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An expert on congressional primaries weighs in on Cantor’s loss

Following his defeat in the Virginia primary Tuesday, Rep. Eric Cantor( R-Va.) on Wednesday tells reporters he intends to resign as House majority leader at the end of July, at a news conference at the Capitol. (J. Scott Applewhite/AP)
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Clark University political scientist Robert Boatright just published “Getting Primaried,” which is now the definitive work on congressional primary elections.  He answered several questions about Eric Cantor’s defeat via e-mail.

Is Eric Cantor’s loss part of a trend?  Are more representatives losing primary election battles?

His loss is not part of a trend.  Over the past three election cycles more representatives have faced primary opponents, but the success rate of challengers has been quite consistent.  The last two election cycles have seen a resurgence of primary competition.  There has, however, been no change in the number of defeated incumbents.  Every year (redistricting years excepted) three or four incumbents are defeated in their primaries.

Many people are interpreting Cantor’s loss as an ideological statement by conservatives.  Are most primary challenges or victories about ideology?

It is rare to see a victorious primary challenger who has run explicitly on ideology.  In my book I categorized House and Senate primary challenges since 1970.  Only 19 percent of cases involved a conservative challenge to a Republican or a liberal challenge to a Democrat.  Nearly 40 percent of primary challenges have to do with the incumbent’s age, incompetence, or ethical troubles.  In fact, people who challenge incumbents for reasons other than ideology fare better than those who explicitly run on ideology.

There has been an increase in ideological challenges since 2010, which likely has much to do with the tea party but also with an increase in challenges to Democrats from the left.  I have speculated that this trend is due to turnover in Congress. In wave elections like 2010, there is increased primary competition within the party that benefits from the wave.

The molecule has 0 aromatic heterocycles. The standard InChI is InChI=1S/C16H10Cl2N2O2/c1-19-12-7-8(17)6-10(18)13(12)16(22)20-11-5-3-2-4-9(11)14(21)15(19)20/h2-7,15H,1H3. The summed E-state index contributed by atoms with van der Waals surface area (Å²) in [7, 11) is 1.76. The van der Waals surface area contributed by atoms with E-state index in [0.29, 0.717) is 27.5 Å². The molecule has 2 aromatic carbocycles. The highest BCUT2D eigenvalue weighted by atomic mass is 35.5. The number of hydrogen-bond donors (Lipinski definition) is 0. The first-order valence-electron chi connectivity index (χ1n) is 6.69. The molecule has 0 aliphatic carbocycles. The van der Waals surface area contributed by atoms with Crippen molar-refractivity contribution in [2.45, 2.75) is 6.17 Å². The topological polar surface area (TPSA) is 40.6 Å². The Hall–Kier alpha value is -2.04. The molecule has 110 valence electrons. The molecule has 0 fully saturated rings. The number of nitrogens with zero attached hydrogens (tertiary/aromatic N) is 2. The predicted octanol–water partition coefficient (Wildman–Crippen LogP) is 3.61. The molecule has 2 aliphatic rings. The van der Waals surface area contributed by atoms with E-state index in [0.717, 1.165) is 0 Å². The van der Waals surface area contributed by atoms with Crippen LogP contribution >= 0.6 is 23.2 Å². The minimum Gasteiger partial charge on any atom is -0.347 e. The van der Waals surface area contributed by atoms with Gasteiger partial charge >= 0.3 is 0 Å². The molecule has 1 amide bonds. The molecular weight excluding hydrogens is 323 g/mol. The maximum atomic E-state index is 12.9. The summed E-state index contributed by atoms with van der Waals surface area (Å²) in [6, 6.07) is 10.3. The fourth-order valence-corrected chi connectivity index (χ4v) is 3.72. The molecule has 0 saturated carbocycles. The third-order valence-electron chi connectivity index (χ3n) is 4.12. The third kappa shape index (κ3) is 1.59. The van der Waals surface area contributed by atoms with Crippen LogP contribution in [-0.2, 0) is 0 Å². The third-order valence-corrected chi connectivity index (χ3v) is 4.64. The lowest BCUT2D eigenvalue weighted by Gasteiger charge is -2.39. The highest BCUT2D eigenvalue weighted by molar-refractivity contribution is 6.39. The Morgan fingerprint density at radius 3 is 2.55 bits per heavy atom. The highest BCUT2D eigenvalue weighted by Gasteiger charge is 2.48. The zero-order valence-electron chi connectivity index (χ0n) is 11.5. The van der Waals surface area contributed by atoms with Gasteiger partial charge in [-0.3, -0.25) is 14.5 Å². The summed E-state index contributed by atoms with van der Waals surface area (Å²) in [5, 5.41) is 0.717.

But whether challengers were really motivated by ideology is probably less important than the fact that the media takes their victories to be about ideology.  That is, if enough people see the race as being a referendum on ideological moderation, the public (and more importantly, other members of Congress) will take the race as being about ideology, and will behave accordingly.

What stands out to you about Cantor’s loss, in light of your book’s findings?

Cantor’s defeat is interesting because there was so little activity by outside groups.  Most of the strongest ideological challenges over the past decade involved organizations like the Club for Growth, Citizens United and the Tea Party Express (on the right) and and labor unions (on the left).  These groups typically concentrate their efforts on one or two primaries, often in small states or states with unusual primary laws, like Utah.  In other words, groups have used a small and select number of primaries to show that they can take down incumbents.

Cantor’s defeat does not fit this pattern.  During the 2014 primaries, I have been working with the Campaign Finance Institute to track independent expenditures. Although outside groups have spent substantial money in this year’s primaries, Cantor’s opponent, David Brat, had received almost nothing.  Less than $5,000 was spent by outside groups on his behalf.  There are a few instances over the past decade where incumbents were defeated by opponents who spent very little, but there are none where an incumbent was defeated by an ideological opponent who spent so little and had so little outside support.